Title

White matter hyperintensities and cognition: Testing the reserve hypothesis

Disciplines

Psychology | Social and Behavioral Sciences

Abstract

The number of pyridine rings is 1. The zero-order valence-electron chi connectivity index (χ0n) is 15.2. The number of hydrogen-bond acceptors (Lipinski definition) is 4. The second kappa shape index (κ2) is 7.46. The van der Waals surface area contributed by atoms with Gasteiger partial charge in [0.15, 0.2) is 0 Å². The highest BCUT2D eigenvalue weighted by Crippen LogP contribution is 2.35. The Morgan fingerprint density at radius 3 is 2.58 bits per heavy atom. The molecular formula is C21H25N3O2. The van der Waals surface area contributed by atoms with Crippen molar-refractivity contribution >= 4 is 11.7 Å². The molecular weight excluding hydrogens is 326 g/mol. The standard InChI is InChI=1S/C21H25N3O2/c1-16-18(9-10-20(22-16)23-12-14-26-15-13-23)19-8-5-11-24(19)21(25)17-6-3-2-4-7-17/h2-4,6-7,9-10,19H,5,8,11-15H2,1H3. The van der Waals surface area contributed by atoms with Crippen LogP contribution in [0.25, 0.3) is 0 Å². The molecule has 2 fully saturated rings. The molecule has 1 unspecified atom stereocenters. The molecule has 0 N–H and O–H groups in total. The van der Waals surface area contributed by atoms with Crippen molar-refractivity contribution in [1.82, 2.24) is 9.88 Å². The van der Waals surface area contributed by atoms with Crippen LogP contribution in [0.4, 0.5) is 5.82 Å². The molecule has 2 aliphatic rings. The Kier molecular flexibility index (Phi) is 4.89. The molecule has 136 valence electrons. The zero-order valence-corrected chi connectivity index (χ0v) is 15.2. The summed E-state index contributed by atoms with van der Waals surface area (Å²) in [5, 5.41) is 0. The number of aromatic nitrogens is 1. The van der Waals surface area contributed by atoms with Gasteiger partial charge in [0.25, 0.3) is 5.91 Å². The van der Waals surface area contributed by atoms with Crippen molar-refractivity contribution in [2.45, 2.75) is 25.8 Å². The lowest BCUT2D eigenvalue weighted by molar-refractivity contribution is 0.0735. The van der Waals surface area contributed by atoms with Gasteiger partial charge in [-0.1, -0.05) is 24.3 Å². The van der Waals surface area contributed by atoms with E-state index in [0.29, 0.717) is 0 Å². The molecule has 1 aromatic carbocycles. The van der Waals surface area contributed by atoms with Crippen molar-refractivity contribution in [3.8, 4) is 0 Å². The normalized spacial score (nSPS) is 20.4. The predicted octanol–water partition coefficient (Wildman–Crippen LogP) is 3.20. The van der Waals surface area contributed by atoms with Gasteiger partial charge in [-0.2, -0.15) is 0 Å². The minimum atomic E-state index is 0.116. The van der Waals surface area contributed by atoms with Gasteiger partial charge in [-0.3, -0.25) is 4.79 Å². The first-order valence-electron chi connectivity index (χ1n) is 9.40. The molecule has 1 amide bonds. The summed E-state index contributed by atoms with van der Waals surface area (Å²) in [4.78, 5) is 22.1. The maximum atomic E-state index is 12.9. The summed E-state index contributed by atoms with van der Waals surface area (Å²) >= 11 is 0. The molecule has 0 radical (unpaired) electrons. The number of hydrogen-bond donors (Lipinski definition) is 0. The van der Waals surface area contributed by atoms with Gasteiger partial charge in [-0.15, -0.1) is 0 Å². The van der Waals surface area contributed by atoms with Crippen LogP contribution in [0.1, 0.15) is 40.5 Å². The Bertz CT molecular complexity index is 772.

Objective: White matter hyperintensities (WMH), visualized on T2-weighted MRI, are thought to reflect small-vessel vascular disease. Much like other markers of brain disease, the association between WMH and cognition is imperfect. The concept of reserve may account for this imperfect relationship. The purpose of this study was to test the reserve hypothesis in the association between WMH severity and cognition. We hypothesized that individuals with higher amounts of reserve would be able to tolerate greater amounts of pathology than those with lower reserve. Methods: Neurologically healthy older adults (n = 717) from a community-based study received structural MRI, neuropsychological assessment, and evaluation of reserve. WMH volume was quantified algorithmically. We derived latent constructs representing four neuropsychological domains, a measure of cognitive reserve, and a measure of brain reserve. Measures of cognitive and brain reserve consisted of psychosocial (e.g., education) and anthropometric (e.g., craniometry) variables, respectively. Results: Increased WMH volume was associated with poorer cognition and higher cognitive and brain reserve were associated with better cognition. Controlling for speed/executive function or for language function, those with higher estimates of cognitive reserve had significantly greater degrees of WMH volume, particularly among women. Controlling for cognitive functioning across all domains, individuals with higher estimates of brain reserve had significantly greater WMH volume. Conclusions: For any given level of cognitive function, those with higher reserve had more pathology in the form of WMH, suggesting that they are better able to cope with pathology than those with lower reserve. Both brain reserve and cognitive reserve appear to mitigate the impact of pathology on cognition.